Over my teaching career, I have seen a lot of college students come and go. Some I remember because they made a great, lasting impression: their work and behavior was professional (A and B students). Others, I remember because they were challenging, disruptive, and unengaged (D and F students). And then there were the students who left no impression whatsoever (C students).
Most professors, particularly in the smaller classes, can determine which students will fall into these categories within the first month. First impressions are important, and, in terms of the classroom setting, they are usually accurate.
If this is your first year in college, these 10 tips will not only help you make a lasting first impression on your professor, but also, if you follow them, they will help you succeed in any college course you take.
How students can make a good first impression with college professors
- Come prepared with your textbook on the first day of class. Bringing the textbook on the first day shows that you are committed to taking the class (not just shopping for classes) and that you take the class seriously. There is a good chance your professor will refer to something in the textbook, and, trust me, you do not want to be the student forced to read over your neighbor’s shoulder because you came unprepared.
- Get the current edition of the textbook. I realize that buying a used book off Amazon is (a lot) less expensive than buying a new book from the student store. BUT, please keep in mind that different editions are, just that, different. Content may have been added or revised, making it difficult for you to follow along during lecture.
- Show up on time. I wish I didn’t have to say this, truly. But every semester I end up with a handful of students who show up on the first day an hour or so late. Not only is it a disruption to the class, but also it shows a lack of respect for everyone’s time. Additionally, most professors take role in the first 20 minutes on the first day, so if you are late, your seat will most likely be given to someone on the waitlist.
- Sit in the front of the class. I cannot stress this enough. When students sit in the front of the class, they are showing the professor they are ready and eager to participate, and they are listening. (Let’s just say that when students choose to sit in the back of the class, they are making the exact opposite first impression on the professor.)
- Read the syllabus. The syllabus is where the rules of the classroom and assignments are clearly outlined. Think of it as a contract between you and your professor. Each professor has slightly different expectations for students, so it is important to read through each syllabus you receive to make sure you understand what is expected of you. Professors may have different policies on attendance, late or missed assignments, even participation. These are things you need to know.
- Have energy and participate. Nothing, and I mean nothing, is worse than a silent classroom. It is boring for you, it is boring for the professor, and it makes the time you spend together drag on and on. By participating in lecture and discussion, you are showing the professor and your peers that you are engaged. If that means you need to down 87 cups of coffee before class, DO IT!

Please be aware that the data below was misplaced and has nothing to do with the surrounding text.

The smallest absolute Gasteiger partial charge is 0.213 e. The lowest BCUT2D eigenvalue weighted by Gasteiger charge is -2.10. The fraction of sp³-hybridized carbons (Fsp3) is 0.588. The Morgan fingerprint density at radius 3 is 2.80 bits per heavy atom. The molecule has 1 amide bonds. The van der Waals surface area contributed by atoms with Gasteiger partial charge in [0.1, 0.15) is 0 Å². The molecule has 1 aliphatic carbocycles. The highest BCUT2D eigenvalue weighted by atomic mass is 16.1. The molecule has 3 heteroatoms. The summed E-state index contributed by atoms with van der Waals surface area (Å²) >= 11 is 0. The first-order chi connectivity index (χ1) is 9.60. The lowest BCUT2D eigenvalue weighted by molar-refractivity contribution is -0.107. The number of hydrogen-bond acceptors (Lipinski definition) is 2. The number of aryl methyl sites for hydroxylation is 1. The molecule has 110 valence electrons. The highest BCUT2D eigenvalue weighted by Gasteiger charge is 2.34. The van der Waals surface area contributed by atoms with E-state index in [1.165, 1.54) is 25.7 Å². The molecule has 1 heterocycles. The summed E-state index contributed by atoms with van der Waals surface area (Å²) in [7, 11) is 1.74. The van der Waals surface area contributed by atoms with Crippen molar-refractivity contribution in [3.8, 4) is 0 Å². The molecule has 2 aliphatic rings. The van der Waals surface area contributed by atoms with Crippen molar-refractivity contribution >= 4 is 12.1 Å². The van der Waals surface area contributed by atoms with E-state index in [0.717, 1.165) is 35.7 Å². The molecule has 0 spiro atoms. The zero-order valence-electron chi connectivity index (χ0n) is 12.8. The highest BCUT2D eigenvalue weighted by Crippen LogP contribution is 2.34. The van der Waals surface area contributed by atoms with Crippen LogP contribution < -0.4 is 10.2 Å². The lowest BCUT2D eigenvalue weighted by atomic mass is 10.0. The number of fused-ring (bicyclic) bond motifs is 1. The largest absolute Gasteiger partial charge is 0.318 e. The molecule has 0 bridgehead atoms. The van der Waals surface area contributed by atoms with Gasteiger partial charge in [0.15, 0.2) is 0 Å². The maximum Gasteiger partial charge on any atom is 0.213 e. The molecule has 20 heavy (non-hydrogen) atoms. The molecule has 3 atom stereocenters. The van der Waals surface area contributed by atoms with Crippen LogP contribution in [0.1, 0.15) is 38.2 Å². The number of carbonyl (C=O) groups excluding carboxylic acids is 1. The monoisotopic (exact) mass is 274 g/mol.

- Take notes. Yes, even on the first day of class, you need to bring your pen and notebook. Teachers may give pertinent information about the class, the final exam, or they might dive right into their subject material. Show the professor you are an enthusiastic learner by jotting down everything he or she says. If your hand isn’t cramped by the end of each class, you aren’t doing it right!
- Turn your cell phones off and hide them somewhere. There are thousands of videos on YouTube showing what some professors will do when students use their cell phones during class. DO NOT make this mistake, especially on the first day or week or month. If you are waiting for an important phone call (as in, your wife may be going into labor), then warn your professor ahead of time, turn your phone on vibrate, and quietly exit the room.
- Introduce yourself after class. This is a great way to make yourself stand out from the rest of the class and make a lasting first impression. Most students rush out the door the second class ends, but the few who linger to ask questions or make small talk are the ones the professor remembers. Those are the students the professor’s eyes dart to during lecture and discussion because their faces have become familiar.
- Come to office hours: Please! We are required to hold office hours, and, usually, we sit there all alone for 2 hours, hoping even one eager student drops by. It doesn’t matter if you have nothing to ask. Show up anyway. Introduce yourself. Heck, bring two coffees with you and chit chat with your professor about the weather for an hour. In other words, make yourself known!
Your college professors want you to succeed. They want you to get the most out of their classes. Show them how invested you are by following these tips, and, I promise, you will do well.
Lauren Lodder earned her BA from UC Berkeley and her MA from CSUF. She teaches Writing and Victorian Literature at the college level. She is also the content editor for Perfection Pending and the Instagram Manager for Grown and Flown. Her writing has appeared on HuffPost Parents, Scary Mommy, The Mighty, Babble, Buzzfeed, and Reader’s Digest. You can connect with her on FB @mommyowldotcom.